I’ve received a few e-mails in response to my earlier post about 2008 science FCAT results. One person suggested that we take a look at those counties with school boards that passed formal resolutions against the teaching of evolution. Below is each of those county’s 2008 Level 3 and above (on grade level and better) percentages per grade, with the 2007 results in paranthesises for comparison. This is by no means an attempt at a detailed analysis. The student populations vary from county to county quite a bit. And I’m sure there are other factors to consider.
Some counties look fine. Clay, Nassau, St. Johns counties are kicking butt. But there are some eye-popping bad things going on, too. What is the deal with Hamilton county? They were awful last year and did even worse this year. Madison county doesn’t look much better. The performance of Taylor and Washington 5th graders plummeted. Both 11th and 5th graders in Jackson county are hurting.
11th: 38(37), 8th: 40(38), 5th: 43(42)
11th: 32(38), 8th: 39(38), 5th: 34(37)
11th: 38(40), 8th: 44(42), 5th: 44(44)
11th: 43(41), 8th: 45(44), 5th: 55(51)
11th: 10(11), 8th: 19(28), 5th: 26(29)
11th: 38(33), 8th: 37(30), 5th: 42(31)
11th: 29(35), 8th: 37(33), 5th: 37(42)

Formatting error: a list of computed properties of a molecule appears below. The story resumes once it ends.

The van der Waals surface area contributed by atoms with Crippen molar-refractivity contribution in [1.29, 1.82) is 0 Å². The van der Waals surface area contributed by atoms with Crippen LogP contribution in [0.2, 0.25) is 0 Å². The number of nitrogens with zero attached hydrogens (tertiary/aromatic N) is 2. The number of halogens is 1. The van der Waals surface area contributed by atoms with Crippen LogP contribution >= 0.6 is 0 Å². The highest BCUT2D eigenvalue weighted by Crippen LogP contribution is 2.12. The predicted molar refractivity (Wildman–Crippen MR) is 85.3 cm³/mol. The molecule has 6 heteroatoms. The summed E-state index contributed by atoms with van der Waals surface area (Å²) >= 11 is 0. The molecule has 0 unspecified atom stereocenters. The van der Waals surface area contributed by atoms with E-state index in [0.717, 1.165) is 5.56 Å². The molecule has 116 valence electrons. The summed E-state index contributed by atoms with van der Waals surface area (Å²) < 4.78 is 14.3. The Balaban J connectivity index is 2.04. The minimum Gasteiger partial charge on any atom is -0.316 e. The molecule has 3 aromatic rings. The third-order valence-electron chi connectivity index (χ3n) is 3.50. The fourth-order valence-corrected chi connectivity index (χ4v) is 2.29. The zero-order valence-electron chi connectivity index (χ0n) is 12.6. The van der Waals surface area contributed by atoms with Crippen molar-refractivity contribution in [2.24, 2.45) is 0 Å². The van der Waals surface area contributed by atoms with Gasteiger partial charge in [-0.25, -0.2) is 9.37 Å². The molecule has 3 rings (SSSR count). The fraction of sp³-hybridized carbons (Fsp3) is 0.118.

11th: 30(27), 8th: 29(30), 5th: 36(37)
11th: 20(26), 8th: 20(14), 5th: 23(23)
11th: 35(37), 8th: 45(42), 5th: 50(51)
11th: 32(30), 8th: 30(31), 5th: 35(34)
11th: 54(56), 8th: 55(58), 5th: 55(58)
11th: 29(25), 8th: 33(37), 5th: 26(48)
11th: 37(38), 8th: 32(36), 5th: 27(40)
Another person e-mailed me to point out that science scores aren’t going to make many leaps forward unless the same effort that was pumped into reading education in the past is pumped into science education now. Last year, the Miami Herald’s columnist Fred Grimm wrote about how the science FCAT sank oodles of schools’ grades. Gerry Meisels, University of South Florida professor of chemistry and director of the Coalition for Science Literacy, was featured in that column as a driving force behind getting science FCATs to matter. Besides Meisels’ Coalition, there is also the Florida Center for Research on Science, Technology, Engineering, and Mathematics (FCR-STEM) led by Nobel Prize in Chemistry winner Dr. Harold Kroto, a professor in the FSU Department of Chemistry and Biochemistry. There is also Florida PROMiSE, and, of course, we here at Florida Citizens for Science. So, there is no shortage of organizations and people interested in making science education in Florida a priority. Unfortunately, it takes more than that. It takes money. It takes politicians focsing attention on the problems. Combine money woes and politicians in bad economic times and you get … nothing.
What are some problems? The e-mailer told me: “Of course, the difficulty of improving science education is compounded by the fact that while nearly all teachers can read, an alarmingly large number of science teachers do not have a deep understanding of their subjects.” Not only do we need to educate the students, but we also need to educate the teachers.